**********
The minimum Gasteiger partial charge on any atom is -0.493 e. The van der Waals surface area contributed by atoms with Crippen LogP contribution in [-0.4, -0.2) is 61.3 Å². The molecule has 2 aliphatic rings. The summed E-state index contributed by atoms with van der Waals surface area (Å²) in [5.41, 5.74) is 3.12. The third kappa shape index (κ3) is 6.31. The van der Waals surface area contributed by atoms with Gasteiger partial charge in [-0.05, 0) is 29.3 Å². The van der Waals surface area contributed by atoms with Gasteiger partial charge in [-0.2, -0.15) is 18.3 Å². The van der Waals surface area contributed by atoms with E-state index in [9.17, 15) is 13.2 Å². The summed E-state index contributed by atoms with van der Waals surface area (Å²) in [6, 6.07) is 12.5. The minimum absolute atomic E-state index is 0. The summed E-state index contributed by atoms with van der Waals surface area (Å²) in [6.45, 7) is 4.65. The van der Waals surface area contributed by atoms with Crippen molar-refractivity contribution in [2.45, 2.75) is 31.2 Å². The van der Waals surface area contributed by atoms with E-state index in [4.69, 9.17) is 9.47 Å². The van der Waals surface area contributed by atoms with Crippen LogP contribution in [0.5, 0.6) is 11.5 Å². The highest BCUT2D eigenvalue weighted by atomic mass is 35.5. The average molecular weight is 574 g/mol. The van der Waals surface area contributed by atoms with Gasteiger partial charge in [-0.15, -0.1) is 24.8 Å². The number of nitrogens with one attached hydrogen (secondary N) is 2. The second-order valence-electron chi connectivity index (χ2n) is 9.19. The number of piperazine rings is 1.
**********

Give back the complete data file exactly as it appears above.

The minimum Gasteiger partial charge on any atom is -0.493 e. The van der Waals surface area contributed by atoms with Crippen LogP contribution in [-0.4, -0.2) is 61.3 Å². The molecule has 2 aliphatic rings. The summed E-state index contributed by atoms with van der Waals surface area (Å²) in [5.41, 5.74) is 3.12. The third kappa shape index (κ3) is 6.31. The van der Waals surface area contributed by atoms with Gasteiger partial charge in [-0.05, 0) is 29.3 Å². The van der Waals surface area contributed by atoms with Gasteiger partial charge in [-0.2, -0.15) is 18.3 Å². The van der Waals surface area contributed by atoms with E-state index in [9.17, 15) is 13.2 Å². The summed E-state index contributed by atoms with van der Waals surface area (Å²) in [6, 6.07) is 12.5. The minimum absolute atomic E-state index is 0. The summed E-state index contributed by atoms with van der Waals surface area (Å²) in [6.45, 7) is 4.65. The van der Waals surface area contributed by atoms with Crippen molar-refractivity contribution in [2.45, 2.75) is 31.2 Å². The van der Waals surface area contributed by atoms with E-state index in [4.69, 9.17) is 9.47 Å². The van der Waals surface area contributed by atoms with Crippen LogP contribution in [0.5, 0.6) is 11.5 Å². The highest BCUT2D eigenvalue weighted by atomic mass is 35.5. The average molecular weight is 574 g/mol. The van der Waals surface area contributed by atoms with Gasteiger partial charge in [-0.15, -0.1) is 24.8 Å². The number of nitrogens with one attached hydrogen (secondary N) is 2. The second-order valence-electron chi connectivity index (χ2n) is 9.19. The number of piperazine rings is 1.